Designer Spotlight: Hana Mitsui
Recycling is one of the easiest things we do every day to help the environment. We recycle clothes by giving them as hand-me-downs to younger relatives; we recycle glass, plastic and soda cans that can be made into new objects; we reuse old vegetables by tossing them into boiling water to make a quick soup for dinner. If you do any of these, you include recycling into your routine and lifestyle, almost like an instinct.
While for years this sustainable way of handling waste has been confined to households and communal garbage disposal, lately it has been lurking into people’s lives in unexpected but much appreciated ways, such as in fashion. The Zero Waste philosophy, a concept we’ve often discussed here on The Fashion Foot, is a reality: designers learn how to cut their fabric so that no material is leftover. And where there is waste, they reuse it to amplify the fabric’s texture or simply decorate their clothes. The results are fine works of art that are wearable, sustainable, and of high quality.
Hana Mitsui, an emerging Japanese textile designer, doesn’t talk about Zero Waste, but her technique is based on the same desire to avoid leftovers– or to “add value” to it, as she says on her website.“There are a huge amount of waste materials from the fashion industry every season, and I have been working with them,” she explains. “I innovate the way to utilize the waste materials and create original yarns out of it.” Her attention to sustainability, though, is not utopistic. She is convinced fashion alone cannot solve environmental problems, but its role is rather to create awareness about the issue. Thus, even if one piece of clothing cannot be a solution, its nature forces people to think about sustainability and to carry that thought around wherever they go.
As a designer, Mitsui still needs to learn how the industry really work, but she doesn’t rule out the possibility to explore the European market in the future. “I am inspired by European designer as they create things I have never seen before. It’s also interesting to see how they translate Asian culture into their design,” she says enthusiastically. Mitsui, who graduated from Tama Art University in Japan in 2012 and from the Royal College of Art this same year, has received the Visionary Process Award at the 2014 SustainRCA Show & Award for this different take on fabric recycling. The technique she employed involves the collection of fabric leftovers and yarns which are woven together to create stunning abstract patterns inspired by the ancient art of sakiori that dates back to 18th century Japan. During the Edo-era, sakiori clothing was common among peasants, who weaved the remaining threads from shredded kimonos to create durable, warm, and cheap clothes. “I would like to continue creating pieces inspired by the philosophy of Japanese traditional textiles as they include many ideas about sustainability,” she explains. “They always inspire me to create something new.”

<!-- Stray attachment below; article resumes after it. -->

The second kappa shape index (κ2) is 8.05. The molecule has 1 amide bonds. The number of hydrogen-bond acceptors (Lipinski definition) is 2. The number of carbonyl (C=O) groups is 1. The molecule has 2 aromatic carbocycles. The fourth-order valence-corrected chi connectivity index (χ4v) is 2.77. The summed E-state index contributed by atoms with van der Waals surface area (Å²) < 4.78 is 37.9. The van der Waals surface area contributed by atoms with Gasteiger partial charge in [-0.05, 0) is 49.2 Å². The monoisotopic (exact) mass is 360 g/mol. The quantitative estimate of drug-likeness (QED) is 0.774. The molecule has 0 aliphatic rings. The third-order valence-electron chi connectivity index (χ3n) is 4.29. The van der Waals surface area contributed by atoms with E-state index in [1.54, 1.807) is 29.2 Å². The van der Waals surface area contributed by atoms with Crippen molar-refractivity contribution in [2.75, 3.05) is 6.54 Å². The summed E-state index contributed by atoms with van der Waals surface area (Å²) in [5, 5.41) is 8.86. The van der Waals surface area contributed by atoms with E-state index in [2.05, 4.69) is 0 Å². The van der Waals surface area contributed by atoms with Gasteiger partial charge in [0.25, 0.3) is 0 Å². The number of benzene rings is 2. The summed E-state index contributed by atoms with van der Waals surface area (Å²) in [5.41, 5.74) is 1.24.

Ultimately, Mitsui didn’t earn the prize just because of her skills and her sustainable way of thinking, but also because she was able to consider such a possibility for the future of fashion and the environment while being inspired by her past and her traditions. She borrowed from her own national identity to create a bridge that links together our hopes for the future and her personal view of the present. Call them clothes or revelations, but what they are is simply pure art.
Written by: Alice Demurtas